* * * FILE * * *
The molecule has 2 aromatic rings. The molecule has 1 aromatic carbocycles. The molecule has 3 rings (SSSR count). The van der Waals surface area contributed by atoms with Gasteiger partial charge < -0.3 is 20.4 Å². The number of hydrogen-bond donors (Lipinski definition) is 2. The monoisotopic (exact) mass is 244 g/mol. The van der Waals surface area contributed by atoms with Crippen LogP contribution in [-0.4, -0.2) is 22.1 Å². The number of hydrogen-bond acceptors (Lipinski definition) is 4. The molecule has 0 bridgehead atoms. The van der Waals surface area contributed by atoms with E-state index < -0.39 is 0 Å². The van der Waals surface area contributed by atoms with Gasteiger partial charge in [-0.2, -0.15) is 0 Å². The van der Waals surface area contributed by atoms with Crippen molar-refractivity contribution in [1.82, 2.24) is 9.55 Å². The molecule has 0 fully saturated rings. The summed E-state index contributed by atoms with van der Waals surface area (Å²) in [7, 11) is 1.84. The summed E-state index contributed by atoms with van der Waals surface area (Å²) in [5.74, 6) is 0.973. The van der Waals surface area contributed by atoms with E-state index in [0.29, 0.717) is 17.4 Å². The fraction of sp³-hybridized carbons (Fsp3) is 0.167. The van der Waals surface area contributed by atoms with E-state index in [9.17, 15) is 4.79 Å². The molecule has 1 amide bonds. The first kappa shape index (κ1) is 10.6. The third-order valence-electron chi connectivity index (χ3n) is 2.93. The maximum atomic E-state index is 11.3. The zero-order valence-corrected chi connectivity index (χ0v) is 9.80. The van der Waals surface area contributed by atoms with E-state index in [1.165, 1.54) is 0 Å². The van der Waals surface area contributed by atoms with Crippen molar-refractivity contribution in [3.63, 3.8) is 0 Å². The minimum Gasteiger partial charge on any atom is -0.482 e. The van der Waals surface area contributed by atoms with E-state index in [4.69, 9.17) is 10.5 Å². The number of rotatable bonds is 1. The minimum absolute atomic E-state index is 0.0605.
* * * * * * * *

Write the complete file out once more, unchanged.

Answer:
The molecule has 2 aromatic rings. The molecule has 1 aromatic carbocycles. The molecule has 3 rings (SSSR count). The van der Waals surface area contributed by atoms with Gasteiger partial charge < -0.3 is 20.4 Å². The number of hydrogen-bond donors (Lipinski definition) is 2. The monoisotopic (exact) mass is 244 g/mol. The van der Waals surface area contributed by atoms with Crippen LogP contribution in [-0.4, -0.2) is 22.1 Å². The number of hydrogen-bond acceptors (Lipinski definition) is 4. The molecule has 0 bridgehead atoms. The van der Waals surface area contributed by atoms with E-state index < -0.39 is 0 Å². The van der Waals surface area contributed by atoms with Gasteiger partial charge in [-0.2, -0.15) is 0 Å². The van der Waals surface area contributed by atoms with Crippen molar-refractivity contribution in [1.82, 2.24) is 9.55 Å². The molecule has 0 fully saturated rings. The summed E-state index contributed by atoms with van der Waals surface area (Å²) in [7, 11) is 1.84. The summed E-state index contributed by atoms with van der Waals surface area (Å²) in [5.74, 6) is 0.973. The van der Waals surface area contributed by atoms with E-state index in [0.29, 0.717) is 17.4 Å². The fraction of sp³-hybridized carbons (Fsp3) is 0.167. The van der Waals surface area contributed by atoms with E-state index in [9.17, 15) is 4.79 Å². The molecule has 1 amide bonds. The first kappa shape index (κ1) is 10.6. The third-order valence-electron chi connectivity index (χ3n) is 2.93. The maximum atomic E-state index is 11.3. The zero-order valence-corrected chi connectivity index (χ0v) is 9.80. The van der Waals surface area contributed by atoms with E-state index in [1.165, 1.54) is 0 Å². The van der Waals surface area contributed by atoms with Crippen molar-refractivity contribution in [3.63, 3.8) is 0 Å². The minimum Gasteiger partial charge on any atom is -0.482 e. The van der Waals surface area contributed by atoms with E-state index in [4.69, 9.17) is 10.5 Å². The number of rotatable bonds is 1. The minimum absolute atomic E-state index is 0.0605.